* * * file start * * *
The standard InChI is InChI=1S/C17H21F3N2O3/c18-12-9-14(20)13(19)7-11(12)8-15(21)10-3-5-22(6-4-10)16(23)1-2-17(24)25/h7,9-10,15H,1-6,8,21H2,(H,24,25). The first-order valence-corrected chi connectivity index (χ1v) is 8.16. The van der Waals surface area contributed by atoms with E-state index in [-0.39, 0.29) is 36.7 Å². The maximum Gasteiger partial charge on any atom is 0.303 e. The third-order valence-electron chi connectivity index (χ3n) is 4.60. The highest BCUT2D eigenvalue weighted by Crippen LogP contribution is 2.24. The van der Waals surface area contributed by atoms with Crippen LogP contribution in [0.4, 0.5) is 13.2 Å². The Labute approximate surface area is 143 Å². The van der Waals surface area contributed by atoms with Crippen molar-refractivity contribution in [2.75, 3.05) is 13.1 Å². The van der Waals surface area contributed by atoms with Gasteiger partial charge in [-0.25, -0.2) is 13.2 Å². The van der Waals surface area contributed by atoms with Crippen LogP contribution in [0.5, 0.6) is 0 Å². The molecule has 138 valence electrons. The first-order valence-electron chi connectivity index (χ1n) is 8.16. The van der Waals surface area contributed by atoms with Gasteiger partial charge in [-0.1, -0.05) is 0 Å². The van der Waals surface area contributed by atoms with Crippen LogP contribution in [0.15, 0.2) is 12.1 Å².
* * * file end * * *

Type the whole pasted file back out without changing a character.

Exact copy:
The standard InChI is InChI=1S/C17H21F3N2O3/c18-12-9-14(20)13(19)7-11(12)8-15(21)10-3-5-22(6-4-10)16(23)1-2-17(24)25/h7,9-10,15H,1-6,8,21H2,(H,24,25). The first-order valence-corrected chi connectivity index (χ1v) is 8.16. The van der Waals surface area contributed by atoms with E-state index in [-0.39, 0.29) is 36.7 Å². The maximum Gasteiger partial charge on any atom is 0.303 e. The third-order valence-electron chi connectivity index (χ3n) is 4.60. The highest BCUT2D eigenvalue weighted by Crippen LogP contribution is 2.24. The van der Waals surface area contributed by atoms with Crippen LogP contribution in [0.4, 0.5) is 13.2 Å². The Labute approximate surface area is 143 Å². The van der Waals surface area contributed by atoms with Crippen molar-refractivity contribution in [2.75, 3.05) is 13.1 Å². The van der Waals surface area contributed by atoms with Gasteiger partial charge in [-0.25, -0.2) is 13.2 Å². The van der Waals surface area contributed by atoms with Crippen LogP contribution in [0.5, 0.6) is 0 Å². The molecule has 138 valence electrons. The first-order valence-electron chi connectivity index (χ1n) is 8.16. The van der Waals surface area contributed by atoms with Gasteiger partial charge in [-0.1, -0.05) is 0 Å². The van der Waals surface area contributed by atoms with Crippen LogP contribution in [0.15, 0.2) is 12.1 Å².